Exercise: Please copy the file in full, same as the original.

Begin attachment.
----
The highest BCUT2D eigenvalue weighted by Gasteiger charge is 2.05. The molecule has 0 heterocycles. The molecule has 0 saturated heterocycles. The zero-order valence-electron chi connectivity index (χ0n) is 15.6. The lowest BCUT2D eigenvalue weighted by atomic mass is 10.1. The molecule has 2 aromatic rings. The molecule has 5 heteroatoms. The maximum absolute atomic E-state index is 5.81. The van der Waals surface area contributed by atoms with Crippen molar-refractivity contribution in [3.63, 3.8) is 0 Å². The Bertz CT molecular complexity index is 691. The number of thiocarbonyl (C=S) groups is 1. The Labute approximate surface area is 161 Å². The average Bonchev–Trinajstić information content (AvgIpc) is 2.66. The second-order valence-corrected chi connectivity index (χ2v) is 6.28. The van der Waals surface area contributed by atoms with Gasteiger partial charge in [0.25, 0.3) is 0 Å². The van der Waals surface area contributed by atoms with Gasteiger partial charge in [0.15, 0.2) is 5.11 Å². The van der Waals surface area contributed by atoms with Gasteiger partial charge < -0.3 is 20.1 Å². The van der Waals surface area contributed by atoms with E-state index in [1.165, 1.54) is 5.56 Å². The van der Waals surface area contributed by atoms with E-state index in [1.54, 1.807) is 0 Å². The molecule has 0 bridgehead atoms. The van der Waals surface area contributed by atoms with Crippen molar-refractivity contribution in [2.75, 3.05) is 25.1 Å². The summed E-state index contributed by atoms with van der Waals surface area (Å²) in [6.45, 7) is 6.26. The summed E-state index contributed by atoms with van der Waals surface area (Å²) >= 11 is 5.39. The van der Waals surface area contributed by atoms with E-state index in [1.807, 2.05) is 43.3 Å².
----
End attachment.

The highest BCUT2D eigenvalue weighted by Gasteiger charge is 2.05. The molecule has 0 heterocycles. The molecule has 0 saturated heterocycles. The zero-order valence-electron chi connectivity index (χ0n) is 15.6. The lowest BCUT2D eigenvalue weighted by atomic mass is 10.1. The molecule has 2 aromatic rings. The molecule has 5 heteroatoms. The maximum absolute atomic E-state index is 5.81. The van der Waals surface area contributed by atoms with Crippen molar-refractivity contribution in [3.63, 3.8) is 0 Å². The Bertz CT molecular complexity index is 691. The number of thiocarbonyl (C=S) groups is 1. The Labute approximate surface area is 161 Å². The average Bonchev–Trinajstić information content (AvgIpc) is 2.66. The second-order valence-corrected chi connectivity index (χ2v) is 6.28. The van der Waals surface area contributed by atoms with Gasteiger partial charge in [0.25, 0.3) is 0 Å². The van der Waals surface area contributed by atoms with Gasteiger partial charge in [0.15, 0.2) is 5.11 Å². The van der Waals surface area contributed by atoms with Gasteiger partial charge < -0.3 is 20.1 Å². The van der Waals surface area contributed by atoms with E-state index in [1.165, 1.54) is 5.56 Å². The van der Waals surface area contributed by atoms with E-state index in [1.54, 1.807) is 0 Å². The molecule has 0 bridgehead atoms. The van der Waals surface area contributed by atoms with Crippen molar-refractivity contribution in [2.75, 3.05) is 25.1 Å². The summed E-state index contributed by atoms with van der Waals surface area (Å²) in [6.45, 7) is 6.26. The summed E-state index contributed by atoms with van der Waals surface area (Å²) >= 11 is 5.39. The van der Waals surface area contributed by atoms with E-state index in [1.807, 2.05) is 43.3 Å².